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Celebrating Both: A Jew-by-Choice Reflects on the "December Dilemma"

Celebrating Both: A Jew-by-Choice Reflects on the "December Dilemma"

The holly and tinsel are once more in store windows. Lights are strung on houses all down the lane. Carolers are warming up their voices. Those jingle bells are jingling again. It’s beginning to look a lot like... Hanukkah?

The anecdotes are classic. Our friends and neighbors gear up for the celebration of the year. The weather chills, and many Americans retreat inside for a season of family and gift-giving. Meanwhile, the Jewish community soldiers on, making Hanukkah as bright and joyful as we can. Some of us spend Christmas Day in Chinese restaurants and empty movie theaters. Many hope their children aren’t uncomfortable by all the mirth shared in honor of a holiday that isn’t ours. They don’t call it the “December Dilemma” for nothing.

But the truth is, this dichotomy is becoming less and less a reality for many Jews across the country.

Many of us have loved ones and friends with whom we share the Christmas season. Many interfaith families must find ways to celebrate the beauty of both Hanukkah and Christmas. And some of us are Jews-by-choice who carry a love of Hanukkah alongside powerful memories of bygone Christmases. With all these changes, the core divisions at the heart of the so-called December Dilemma are no longer so clear-cut. And despite what the pundits may tell you, that’s a good thing.

Every winter, my wife and I pack our bags for warmer climes. December finds us “where the love-light gleams,” as the old song goes. We join our multi-faith family in the South for both Hanukkah and Christmas, a celebration of our rich, diverse roots. The menorah sits alongside the Christmas tree, two symbols of light beaming proudly in the winter night. We play games on the sofa, watch holiday movies, and tussle with the dogs. This picture is far removed from that of the classical Jewish family, once expected to remain isolated from “that holiday.”

When I converted to Judaism some years ago, I came with the assumption that my best Christmases were all behind me. My first Christmas as a Jew was understandably miserable. My family, all devoutly Christian, were still struggling with the news that I had chosen Judaism. Most of my Jewish friends went out of town. The calendar had a gaping hole in it. I spent that month feeling my outside-ness – an inescapable sense that I had abandoned my roots and, along with it, all the joy of my favorite time of year.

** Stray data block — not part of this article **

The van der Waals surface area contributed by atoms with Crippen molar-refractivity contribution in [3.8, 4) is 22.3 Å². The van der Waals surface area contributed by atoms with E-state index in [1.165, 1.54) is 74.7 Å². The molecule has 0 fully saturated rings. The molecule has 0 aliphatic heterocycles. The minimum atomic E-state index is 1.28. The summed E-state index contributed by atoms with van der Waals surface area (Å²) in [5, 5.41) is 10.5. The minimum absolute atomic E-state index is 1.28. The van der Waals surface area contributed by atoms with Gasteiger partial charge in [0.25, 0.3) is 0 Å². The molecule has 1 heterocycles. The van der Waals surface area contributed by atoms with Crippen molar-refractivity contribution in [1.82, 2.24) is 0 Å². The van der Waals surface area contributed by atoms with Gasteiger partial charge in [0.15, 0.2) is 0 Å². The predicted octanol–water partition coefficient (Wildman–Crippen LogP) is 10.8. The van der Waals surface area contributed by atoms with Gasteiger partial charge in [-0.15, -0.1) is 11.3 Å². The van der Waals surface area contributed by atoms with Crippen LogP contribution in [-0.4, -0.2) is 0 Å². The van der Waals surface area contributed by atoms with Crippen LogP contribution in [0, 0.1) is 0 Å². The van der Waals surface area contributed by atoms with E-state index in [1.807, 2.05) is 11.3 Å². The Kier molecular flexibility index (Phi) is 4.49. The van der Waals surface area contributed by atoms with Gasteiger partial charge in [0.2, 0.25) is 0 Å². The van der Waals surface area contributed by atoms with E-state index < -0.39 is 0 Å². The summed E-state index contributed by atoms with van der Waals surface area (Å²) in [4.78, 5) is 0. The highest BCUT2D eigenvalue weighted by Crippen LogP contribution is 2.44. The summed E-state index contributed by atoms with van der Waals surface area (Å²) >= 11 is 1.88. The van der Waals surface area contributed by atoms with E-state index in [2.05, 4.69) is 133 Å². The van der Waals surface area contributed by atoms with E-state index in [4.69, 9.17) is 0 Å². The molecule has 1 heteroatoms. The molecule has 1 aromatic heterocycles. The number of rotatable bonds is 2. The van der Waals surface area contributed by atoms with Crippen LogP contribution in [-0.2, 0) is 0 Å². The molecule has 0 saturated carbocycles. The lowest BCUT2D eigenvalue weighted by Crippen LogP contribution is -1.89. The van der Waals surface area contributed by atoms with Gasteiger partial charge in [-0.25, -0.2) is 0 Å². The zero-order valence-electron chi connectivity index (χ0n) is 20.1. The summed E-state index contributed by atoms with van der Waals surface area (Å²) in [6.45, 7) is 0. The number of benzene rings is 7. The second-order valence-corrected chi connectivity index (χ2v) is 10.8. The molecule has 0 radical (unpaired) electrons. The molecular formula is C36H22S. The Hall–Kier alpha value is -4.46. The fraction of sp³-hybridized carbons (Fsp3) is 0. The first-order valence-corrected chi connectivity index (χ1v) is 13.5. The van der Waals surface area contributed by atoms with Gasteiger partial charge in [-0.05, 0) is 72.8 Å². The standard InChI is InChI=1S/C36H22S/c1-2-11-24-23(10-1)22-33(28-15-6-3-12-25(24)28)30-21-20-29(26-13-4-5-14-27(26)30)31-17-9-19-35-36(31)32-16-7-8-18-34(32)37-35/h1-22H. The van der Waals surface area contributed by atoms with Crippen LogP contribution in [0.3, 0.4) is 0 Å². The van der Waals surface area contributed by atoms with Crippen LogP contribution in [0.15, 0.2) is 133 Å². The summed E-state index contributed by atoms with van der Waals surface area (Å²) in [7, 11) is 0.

Later, my fiancée (now my wife) would urge me to take the best parts of Christmas along with Hanukkah. “There’s no Christian monopoly on snowflakes or eggnog,” she would say. Like the many strong Jewish women who came before her, she’s a smart one. But I didn’t listen at first.

“I’m a Jew,” I said. “Even if I celebrate with others, I really shouldn’t enjoy it. It’s just not right.” Yet as part of an multi-faith family, avoiding Christmas is impossible. Between my own fond memories of the holiday, and the guilt I felt, it was a recipe for several lonely winters.

This whole dilemma comes from a question of what’s authentic. What, as Jews, do we do that sets us apart? What do we refrain from doing that keeps our Judaism real and unique? Many years ago, when the threat of assimilation was a looming question mark over every Jewish community, Christmas seemed like the ultimate battleground, a line in the sand that we could never cross. Now, as we open our hearts to what the Jewish family can look like, as we create new markers of Jewish connectedness... suddenly elves and green trees and cheesy movies don’t seem like the real test of commitment to the Tribe.

With loved ones who celebrate, and our own memories of the holiday season firmly rooted in our hearts, many of us embrace both holidays, Hanukkah and Christmas. We do so without compromising our Jewish beliefs about God, or alienating our needs and that of those around us. My family is not a battlefield in some war against “us” and “them.” It is a vibrant, organic, loving center where I return to feel refreshed and renewed. Without the guilt that used to the haunt the season for me, this winter gleams with the promise of a beautiful pair of celebrations: in light of my roots, together with my family, and without losing sight of who I am. You might say that, as a more confident, less judgmental Jewish man than I once was, my best Christmases are actually ahead of me. Hanukkahs, too.

John Propper is a graduate of Aquinas College in Grand Rapids, MI. He is a recent editor for New Voices, a Jewish magazine for college students around the world. An active Reform Jew, John has served on the board of Jewish Theatre Grand Rapids, spoken on Jewish-Christian relations, and appeared in a variety of projects across the Jewish spectrum, including the Yeshiva Beacon, the Jewish Outreach Institute, and The G-d Project.

John Propper
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